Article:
of God. Voluntary interaction is required to find one's
role and promote one's good. A hierarchy of associations
allow persons to develop skills and talents, and assist
those in need. The state must serve the common interest,
and intervene to further individuals' autonomy.
Subsidiarity should regulate both competence
allocation and exercise. It allows both territorial and
functional applications of the principle, possibly
placing issues outside of the scope of democratic
politics. Sub-units do not enjoy veto rights, and
interpretation of subsidiarity may be entrusted to the
Christian Democratic governments and the European
People's Party hold views on subsidiarity close to this,
for instance supporting just wage constraints on market
This view rests on contested conceptions of the social
order as willed by God, and human good as a particular
mode of human flourishing. Thus it cannot settle beyond
reasonable disagreement which sub-units and cleavages
should be embedded - e.g. families, or labour unions -
and what their responsibilities should be regarding care
for infirm, wages, or unemployment. Deliberation might
reduce these disagreements for purposes of reaching
This theory recognises an important role for
deliberation, both so that individuals and social groups
may discover their proper function, and in the exercise
of powers regulated by considerations of subsidiarity.
This aspect is shared by Amsterdam Subsidiarity, which
holds in paragraph (1) that subsidiarity primarily
regulates how institutions exercise their powers, and not
how these powers should be allocated. However, the
Catholic view would deny that standards and functions are
determined by deliberation, paralleling Amsterdam
Subsidiarity in that the objectives of the social order
are to be taken as given. Aspects of the natural social
order are at most discovered, and not constituted, by
e A Liberal Contractualist case for subsidiarity
Liberal Contractualism of the kind associated
with Rawls, Scanlon or Barry might acknowledge a limited
role for subsidiarity. Socialisation into a sense of
justice is important. However, this does not amount to
full-fledged support for a Principle of Subsidiarity.
Even though political virtue must be fostered, possibly
through political participation, local democracy need not
be given priority in the form of subsidiarity as long as
some learning takes place locally.
Two other arguments within this tradition provide
better support for subsidiarity. Firstly, individuals
must be acknowledged to have an interest in controlling
the social institutions that in turn shape their values,
goals, options and expectations. Such political influence
secures and promotes two important interests. Agreeing
with the republican claim of Confederalists, it protects
our interest in avoiding domination by others. In modern
polities this risk is reduced by a broad dispersion of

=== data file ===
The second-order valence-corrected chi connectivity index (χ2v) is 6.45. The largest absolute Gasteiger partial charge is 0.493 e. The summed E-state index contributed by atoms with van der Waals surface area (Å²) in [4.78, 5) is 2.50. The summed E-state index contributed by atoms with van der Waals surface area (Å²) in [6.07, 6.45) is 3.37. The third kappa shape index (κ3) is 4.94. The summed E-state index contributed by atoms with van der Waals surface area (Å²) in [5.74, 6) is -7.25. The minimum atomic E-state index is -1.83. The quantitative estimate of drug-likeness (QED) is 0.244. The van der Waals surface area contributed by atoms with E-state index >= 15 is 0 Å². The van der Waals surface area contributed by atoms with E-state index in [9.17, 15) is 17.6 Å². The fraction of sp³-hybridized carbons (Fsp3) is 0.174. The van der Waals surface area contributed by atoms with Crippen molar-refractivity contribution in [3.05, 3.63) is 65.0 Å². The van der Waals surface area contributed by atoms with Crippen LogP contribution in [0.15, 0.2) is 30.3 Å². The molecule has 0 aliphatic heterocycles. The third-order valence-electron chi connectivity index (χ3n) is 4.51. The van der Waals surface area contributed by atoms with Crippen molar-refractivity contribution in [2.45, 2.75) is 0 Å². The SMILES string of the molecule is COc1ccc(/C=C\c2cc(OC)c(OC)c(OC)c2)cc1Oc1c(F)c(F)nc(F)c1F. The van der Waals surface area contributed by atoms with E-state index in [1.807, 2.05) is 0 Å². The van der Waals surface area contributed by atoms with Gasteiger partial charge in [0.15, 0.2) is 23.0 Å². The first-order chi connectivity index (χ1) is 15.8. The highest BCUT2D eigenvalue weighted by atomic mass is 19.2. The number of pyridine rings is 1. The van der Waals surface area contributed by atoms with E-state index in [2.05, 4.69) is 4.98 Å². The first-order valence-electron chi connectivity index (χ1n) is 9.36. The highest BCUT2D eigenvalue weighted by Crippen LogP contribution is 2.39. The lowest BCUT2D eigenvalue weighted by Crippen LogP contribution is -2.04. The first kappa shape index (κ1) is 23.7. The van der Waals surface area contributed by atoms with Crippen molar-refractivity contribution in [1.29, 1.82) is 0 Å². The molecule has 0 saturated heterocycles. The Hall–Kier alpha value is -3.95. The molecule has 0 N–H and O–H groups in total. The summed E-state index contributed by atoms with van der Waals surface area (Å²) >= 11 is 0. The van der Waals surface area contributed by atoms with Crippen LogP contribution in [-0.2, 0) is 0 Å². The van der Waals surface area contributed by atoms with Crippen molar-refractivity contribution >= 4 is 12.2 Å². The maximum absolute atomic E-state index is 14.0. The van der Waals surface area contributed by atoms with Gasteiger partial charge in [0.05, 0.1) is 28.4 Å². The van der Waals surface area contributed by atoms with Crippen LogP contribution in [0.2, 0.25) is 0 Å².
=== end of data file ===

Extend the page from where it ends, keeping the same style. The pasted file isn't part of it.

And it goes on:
procedural control. And control over institutional change
serves to maintain our legitimate expectations. We have
an interest in regulating the speed and direction of
institutional change. This interest is secured by
ensuring our informed participation, to reduce the risk
of false expectations. When individuals share
circumstances, beliefs or values, they have a prima facie
claim to share control over institutional change to
prevent subjection and breaking of legitimate
expectations. Those similarly affected are more likely to
comprehend the need and room for change. Insofar as this
holds true of members of sub-units, there is a case for
subsidiarity. However, this account does not single out
Member States as the only relevant sub-units, contrary to
The second argument for subsidiarity concerns its role
in character formation. The Principle of Subsidiarity can
foster and structure political argument and bargaining in
ways beneficial to public deliberation, and to the
character formation required to sustain a just political
order. By requiring impact statements and arguments of
comparative efficiency, Amsterdam Subsidiarity
facilitates the socialisation of individuals into the
requisite sense of justice and concern for the common
good. For this purpose the Principle of Subsidiarity need
not provide standards for the resolution of issues, as
long as it requires public arguments about the legitimate
status of sub-units, the proper common goal, and the
likely effects of sub-unit and centre-unit action.
This argument underdetermines subsidiarity. That is:
other rules for the exercise of political power could
serve the same purpose, which is to ensure public
argument about shared ends and suitable means, leading to
preference adjustment. Furthermore, this argument must be
supplemented by theories of institutional design in order
to suggest suitable institutional reforms. Whether
sub-units should enjoy veto, votes or only voice is a
matter of the likely institutional effects on character
formation, and on the likely distributive effects.
f Summary: Subsidiarity improving deliberation
In light of these brief sketches, we may
conclude that Amsterdam Subsidiarity may improve the
deliberative aspects of democratic decision-making. This
is in accordance with some deliberative theorists, who
prefer decentralisation and direct democracy (Bohman
1999, 20). Thus Miller seeks a "reshaping of those
[liberal democratic] institutions in the light of a
different regulative ideal", including subsidiarity
to allocate decisions downwards to the sub-constituencies
according to who are affected (Miller 1992, 54, 67). The
five accounts of subsidiarity sketched above suggest
several reasons to support these claims that subsidiarity
and deliberative democracy are compatible and indeed
a) Sub-units are better able to secure shared
interests, particularly if shared geography, resources,